An innovative and comprehensive regulatory framework for chemicals should be designed and implemented, based on a solution-focused approach and building upon existing legislation. The approach should focus on linking conventional prospective risk assessment of individual compounds with retrospective risk assessment for environmental compartments, but also on evaluating which measures can best be taken to avoid and prevent novel risks or reduce existing risks. This concept for a solution-focused approach was introduced by the U.S. National Academy of Sciences [5] to improve the utility of risk assessments and has been further elaborated in the SOLUTIONS project with the WFD as the starting point [6]. The project has provided methods and tools for implementing such a solutions-focused approach, i.e. for testing and evaluating water quality by both monitoring and modelling and for identifying abatement options.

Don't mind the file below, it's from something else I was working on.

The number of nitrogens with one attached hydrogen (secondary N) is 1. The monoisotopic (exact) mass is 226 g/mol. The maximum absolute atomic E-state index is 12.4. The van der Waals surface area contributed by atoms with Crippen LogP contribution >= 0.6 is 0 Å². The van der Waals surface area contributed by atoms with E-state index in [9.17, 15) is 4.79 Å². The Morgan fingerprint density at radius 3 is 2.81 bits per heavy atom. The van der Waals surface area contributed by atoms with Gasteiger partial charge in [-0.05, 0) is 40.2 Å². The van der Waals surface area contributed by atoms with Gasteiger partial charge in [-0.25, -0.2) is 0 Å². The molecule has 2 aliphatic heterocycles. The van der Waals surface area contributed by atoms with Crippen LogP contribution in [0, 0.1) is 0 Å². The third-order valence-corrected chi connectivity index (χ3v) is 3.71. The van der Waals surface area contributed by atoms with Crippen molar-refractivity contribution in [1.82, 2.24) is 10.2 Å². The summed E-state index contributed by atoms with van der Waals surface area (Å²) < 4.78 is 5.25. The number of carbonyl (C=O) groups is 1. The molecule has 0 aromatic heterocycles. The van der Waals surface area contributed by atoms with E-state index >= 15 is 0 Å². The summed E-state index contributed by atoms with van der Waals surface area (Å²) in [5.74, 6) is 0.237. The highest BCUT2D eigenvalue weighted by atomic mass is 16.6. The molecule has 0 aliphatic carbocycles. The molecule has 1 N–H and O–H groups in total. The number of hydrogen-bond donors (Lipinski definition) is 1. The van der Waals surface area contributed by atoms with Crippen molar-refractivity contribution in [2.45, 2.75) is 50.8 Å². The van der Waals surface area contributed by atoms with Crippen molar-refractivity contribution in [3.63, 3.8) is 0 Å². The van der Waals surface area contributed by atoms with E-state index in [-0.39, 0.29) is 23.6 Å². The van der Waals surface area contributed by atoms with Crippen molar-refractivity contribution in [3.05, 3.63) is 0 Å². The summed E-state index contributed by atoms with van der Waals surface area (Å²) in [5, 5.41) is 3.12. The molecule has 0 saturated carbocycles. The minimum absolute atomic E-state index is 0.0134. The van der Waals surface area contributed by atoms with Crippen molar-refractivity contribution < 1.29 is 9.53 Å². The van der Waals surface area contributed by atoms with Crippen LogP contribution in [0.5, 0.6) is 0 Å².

This approach implies a continual work with focus on operational prevention and reduction of chemical risks applied to any stage of the life cycle of a chemical. It also ensures that adequate measures can be taken when need arises or when feasible to gradually reduce risks for exposures in a stepwise manner. The solution-focused approach and the knowledge gained by applying it, can also provide a basis for a long-term shift towards risk reduction via ‘safe by design’ approaches [7].